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Tuesday, November 17, 2015

Smoke 'em, if you got 'em.

I flew back and forth between Louisville and Pittsburgh several times during my time at Ft. Knox.  Eventually, I had to have some wheels down there.  I brought the Hosemobile down when I could afford to drive it.  My flights were almost always on a TWA Constellation, just like the first night I went down there.  I thought you might like the videos I posted above to see what it was about the Connie that inspired me that night.  It was a really classy plane. I still love seeing and hearing the engines start.

I don't think I was in the first class of Drill Sergeant Assistants, but I was very early in the program.  I certainly was the first at my Delta Company.  I think the first sergeant was pleased with the results.

The guys who had gone to Drill Sergeant school were always lifers before this.  I don't know exactly how they qualified to go there, but because we were going to be a whole new program, our intelligence tests upon entry were part of the criteria.  Since we did not have years of army experience, they wanted us to be of some  minimum level of intelligence.

I think this worked out very well.  We were taught things about leadership and how to do the job that the lifers may have scoffed at, because of their experience.  Guys like me had no experience, so we just paid attention and learned what was taught in school.  It was pretty good stuff.

When I went back to the Drill Sergeant school again, I had been promoted to Specialist 4 pay grade, acting sergeant - 3 stripes.
It was really easy this time.  I lived in my room at my own company and only had to worry about the uniform I wore to work each day.  The standards were still as stringent.  Take those stripes for example.  We had to make sure there were no loose threads and the dark edges were not showing any of the gold.  We used a magic marker to darken the edges.  I had just finished the exact same school only 6 months before and the academics were a piece of cake.  I did very well.

Soon after graduation, I was given my own platoon.  It was the first time I learned the old axiom - Necessity is the mother of all qualifications.  When I first talked to my trainees, I told them that I had only been in the army a year and was not that far removed from where they were.  I think this inspired some of them and they thought they might be able to do the same thing.  I relied on the leadership skills I had learned in the school.  I said that I was not responsible for their being there, but that we had a shared responsibility to get them well trained with the things they had to accomplish in basic training.

I told them to watch the way things were done in other platoons, by sergeants such as Jerome Hanberg.  I didn't mention him, by name, but just generally referred to the others at the company.  I told them that I didn't want to resort to any of that nonsense, but could if I had to.  I explained that I wanted to say what I expected to be done, to leave and then see that it was completed when I came back.  This worked for about 90% of the trainees, but there were always those few who needed a little more attention.

I was developing a strong set of lungs and voice from all the drill commands.  I was now doing much of the instructing for company classes, such as hand to hand combat, physical training (PT) and bayonet drill.  I had started smoking at a young age and still did at this time, but all the physical activity helped me maintain my excellent conditioning.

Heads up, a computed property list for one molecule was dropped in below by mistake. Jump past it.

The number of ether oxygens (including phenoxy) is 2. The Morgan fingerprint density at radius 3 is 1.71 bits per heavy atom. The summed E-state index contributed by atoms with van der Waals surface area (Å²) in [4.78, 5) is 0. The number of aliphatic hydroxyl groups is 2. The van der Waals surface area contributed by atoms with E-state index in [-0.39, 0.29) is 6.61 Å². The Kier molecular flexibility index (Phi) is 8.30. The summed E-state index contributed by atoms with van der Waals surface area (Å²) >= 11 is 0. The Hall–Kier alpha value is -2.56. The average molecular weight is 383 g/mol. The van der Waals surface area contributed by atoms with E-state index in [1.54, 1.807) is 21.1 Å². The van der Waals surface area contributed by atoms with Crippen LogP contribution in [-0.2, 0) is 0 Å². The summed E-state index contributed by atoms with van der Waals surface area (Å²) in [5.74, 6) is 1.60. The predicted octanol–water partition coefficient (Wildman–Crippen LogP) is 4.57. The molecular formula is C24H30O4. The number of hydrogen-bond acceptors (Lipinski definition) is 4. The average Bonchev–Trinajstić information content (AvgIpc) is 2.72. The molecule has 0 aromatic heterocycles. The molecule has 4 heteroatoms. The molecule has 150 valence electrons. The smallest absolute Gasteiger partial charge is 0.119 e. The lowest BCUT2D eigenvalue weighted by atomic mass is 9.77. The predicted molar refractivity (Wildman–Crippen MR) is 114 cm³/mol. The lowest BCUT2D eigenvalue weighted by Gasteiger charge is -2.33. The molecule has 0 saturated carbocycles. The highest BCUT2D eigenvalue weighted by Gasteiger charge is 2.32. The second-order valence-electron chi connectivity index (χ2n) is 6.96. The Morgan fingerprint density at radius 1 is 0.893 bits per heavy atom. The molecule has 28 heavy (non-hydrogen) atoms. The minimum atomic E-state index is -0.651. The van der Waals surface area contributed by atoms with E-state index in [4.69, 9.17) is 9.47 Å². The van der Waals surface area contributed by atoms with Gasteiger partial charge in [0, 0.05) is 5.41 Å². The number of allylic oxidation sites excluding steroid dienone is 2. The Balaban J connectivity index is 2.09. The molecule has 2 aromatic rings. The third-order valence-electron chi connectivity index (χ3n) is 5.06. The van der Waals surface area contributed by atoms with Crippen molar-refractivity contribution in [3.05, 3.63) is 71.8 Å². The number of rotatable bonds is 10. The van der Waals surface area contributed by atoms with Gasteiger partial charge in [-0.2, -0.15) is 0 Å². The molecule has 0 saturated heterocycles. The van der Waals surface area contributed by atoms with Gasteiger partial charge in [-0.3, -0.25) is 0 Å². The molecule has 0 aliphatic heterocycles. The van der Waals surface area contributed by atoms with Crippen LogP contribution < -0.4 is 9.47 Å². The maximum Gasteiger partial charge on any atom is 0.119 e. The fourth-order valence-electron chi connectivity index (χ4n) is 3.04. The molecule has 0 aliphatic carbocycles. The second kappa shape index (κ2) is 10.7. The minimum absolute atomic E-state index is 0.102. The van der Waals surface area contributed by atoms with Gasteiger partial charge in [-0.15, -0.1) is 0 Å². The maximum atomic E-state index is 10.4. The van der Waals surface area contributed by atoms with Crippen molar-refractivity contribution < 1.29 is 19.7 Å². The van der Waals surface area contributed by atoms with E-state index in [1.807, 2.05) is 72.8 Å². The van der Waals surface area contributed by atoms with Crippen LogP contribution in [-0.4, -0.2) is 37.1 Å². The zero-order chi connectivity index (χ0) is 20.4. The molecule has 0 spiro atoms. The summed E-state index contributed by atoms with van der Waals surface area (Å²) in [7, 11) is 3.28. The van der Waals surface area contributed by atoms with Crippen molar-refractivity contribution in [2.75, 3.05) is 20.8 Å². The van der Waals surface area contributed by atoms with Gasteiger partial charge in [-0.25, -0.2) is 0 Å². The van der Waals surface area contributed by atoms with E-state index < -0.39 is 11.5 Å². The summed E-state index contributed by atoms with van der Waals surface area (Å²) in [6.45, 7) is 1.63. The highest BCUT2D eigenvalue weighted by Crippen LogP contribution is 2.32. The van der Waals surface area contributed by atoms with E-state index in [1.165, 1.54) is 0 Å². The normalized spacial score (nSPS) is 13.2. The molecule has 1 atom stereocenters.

We were starting to get other young guys who had gone through the Drill Sergeant Assistant school.  We were all natural running mates.  We spent a lot of time in Louisville.  My best friend and room mate was Ricky Richter, from near Camden New Jersey.  Jim "Carbo" Carboneau was from Chicago, Chi Town.  We all had lots of energy and enthusiasm and were good at the job.  We were having a blast.  Old Lean, our first sergeant, was very happy with his boys.

Our new CO was Lt. Morris.  Lt. Martin was the XO.  Martin was a regular guy, but Morris was a little anal.  He did not seem to think much of the way we young guys were having so much fun, both at work and off duty.  We all knew we were kind of hot shots and may have become a little like prima donnas, but not too bad, considering the fine job we were doing.  

I was starting to really like army life.  I felt a little out of place when in a civilian environment.  I was thinking about making the army my career, mainly because I seemed to be doing so well at everything.  I volunteered for every class that became available.  Every time the first sergeant had a cadre meeting and announced that one of us had to go to a school, I said I would do it.  This worked for everyone.  The other cadre members didn't want to go and Lean had to send someone.  There were classes for setting up the generators that powered the PA systems we used for the field classes.  There was a first aid class.  When I finished that, I got to drive an ambulance on long marches, instead of marching myself.  I went to school to learn how to drive a deuce and a half truck.  There were others I can't remember, but in my opinion, everyone worked to my benefit.  I spent most of my time in the army going to some kind of training.

With all this gung ho attitude, I was considering becoming a Ranger or going to Officer Candidate School.  I felt that I could do anything I decided to do.  It was a very heady time and it all went back to that night on the TWA Constellation.